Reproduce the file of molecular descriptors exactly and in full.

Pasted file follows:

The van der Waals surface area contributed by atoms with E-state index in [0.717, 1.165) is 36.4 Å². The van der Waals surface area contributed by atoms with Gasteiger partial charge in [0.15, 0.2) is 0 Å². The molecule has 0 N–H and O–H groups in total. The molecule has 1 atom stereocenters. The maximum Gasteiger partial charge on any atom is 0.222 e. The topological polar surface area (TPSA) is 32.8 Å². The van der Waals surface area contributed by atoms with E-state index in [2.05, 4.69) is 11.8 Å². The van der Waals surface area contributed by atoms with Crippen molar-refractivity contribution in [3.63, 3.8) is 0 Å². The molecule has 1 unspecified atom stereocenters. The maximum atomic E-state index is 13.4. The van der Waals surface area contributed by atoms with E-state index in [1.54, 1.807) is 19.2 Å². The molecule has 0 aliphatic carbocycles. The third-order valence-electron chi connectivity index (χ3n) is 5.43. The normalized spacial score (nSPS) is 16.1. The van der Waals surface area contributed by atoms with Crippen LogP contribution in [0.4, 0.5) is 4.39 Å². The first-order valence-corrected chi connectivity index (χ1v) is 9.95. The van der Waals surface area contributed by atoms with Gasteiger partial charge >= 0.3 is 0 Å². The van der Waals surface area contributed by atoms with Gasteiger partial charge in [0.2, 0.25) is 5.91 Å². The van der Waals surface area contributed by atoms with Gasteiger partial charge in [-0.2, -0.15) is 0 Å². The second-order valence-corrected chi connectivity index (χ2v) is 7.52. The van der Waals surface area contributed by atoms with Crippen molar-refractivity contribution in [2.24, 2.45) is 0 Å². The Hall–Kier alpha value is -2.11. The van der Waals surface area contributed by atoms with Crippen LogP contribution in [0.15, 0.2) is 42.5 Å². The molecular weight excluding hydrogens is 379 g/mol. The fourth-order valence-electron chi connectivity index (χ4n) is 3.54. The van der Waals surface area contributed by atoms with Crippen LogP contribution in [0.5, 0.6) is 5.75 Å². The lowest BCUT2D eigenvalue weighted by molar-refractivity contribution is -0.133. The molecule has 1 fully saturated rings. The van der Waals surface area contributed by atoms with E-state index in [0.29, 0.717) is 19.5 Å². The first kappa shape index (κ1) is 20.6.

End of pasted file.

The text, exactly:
The van der Waals surface area contributed by atoms with E-state index in [0.717, 1.165) is 36.4 Å². The van der Waals surface area contributed by atoms with Gasteiger partial charge in [0.15, 0.2) is 0 Å². The molecule has 0 N–H and O–H groups in total. The molecule has 1 atom stereocenters. The maximum Gasteiger partial charge on any atom is 0.222 e. The topological polar surface area (TPSA) is 32.8 Å². The van der Waals surface area contributed by atoms with E-state index in [2.05, 4.69) is 11.8 Å². The van der Waals surface area contributed by atoms with Crippen molar-refractivity contribution in [3.63, 3.8) is 0 Å². The molecule has 1 unspecified atom stereocenters. The maximum atomic E-state index is 13.4. The van der Waals surface area contributed by atoms with E-state index in [1.54, 1.807) is 19.2 Å². The molecule has 0 aliphatic carbocycles. The third-order valence-electron chi connectivity index (χ3n) is 5.43. The normalized spacial score (nSPS) is 16.1. The van der Waals surface area contributed by atoms with Crippen LogP contribution in [0.4, 0.5) is 4.39 Å². The first-order valence-corrected chi connectivity index (χ1v) is 9.95. The van der Waals surface area contributed by atoms with Gasteiger partial charge >= 0.3 is 0 Å². The van der Waals surface area contributed by atoms with Gasteiger partial charge in [0.2, 0.25) is 5.91 Å². The van der Waals surface area contributed by atoms with Gasteiger partial charge in [-0.2, -0.15) is 0 Å². The second-order valence-corrected chi connectivity index (χ2v) is 7.52. The van der Waals surface area contributed by atoms with Crippen molar-refractivity contribution in [2.24, 2.45) is 0 Å². The Hall–Kier alpha value is -2.11. The van der Waals surface area contributed by atoms with Crippen LogP contribution in [0.15, 0.2) is 42.5 Å². The molecular weight excluding hydrogens is 379 g/mol. The fourth-order valence-electron chi connectivity index (χ4n) is 3.54. The van der Waals surface area contributed by atoms with Crippen LogP contribution in [0.5, 0.6) is 5.75 Å². The lowest BCUT2D eigenvalue weighted by molar-refractivity contribution is -0.133. The molecule has 1 fully saturated rings. The van der Waals surface area contributed by atoms with E-state index in [0.29, 0.717) is 19.5 Å². The first kappa shape index (κ1) is 20.6.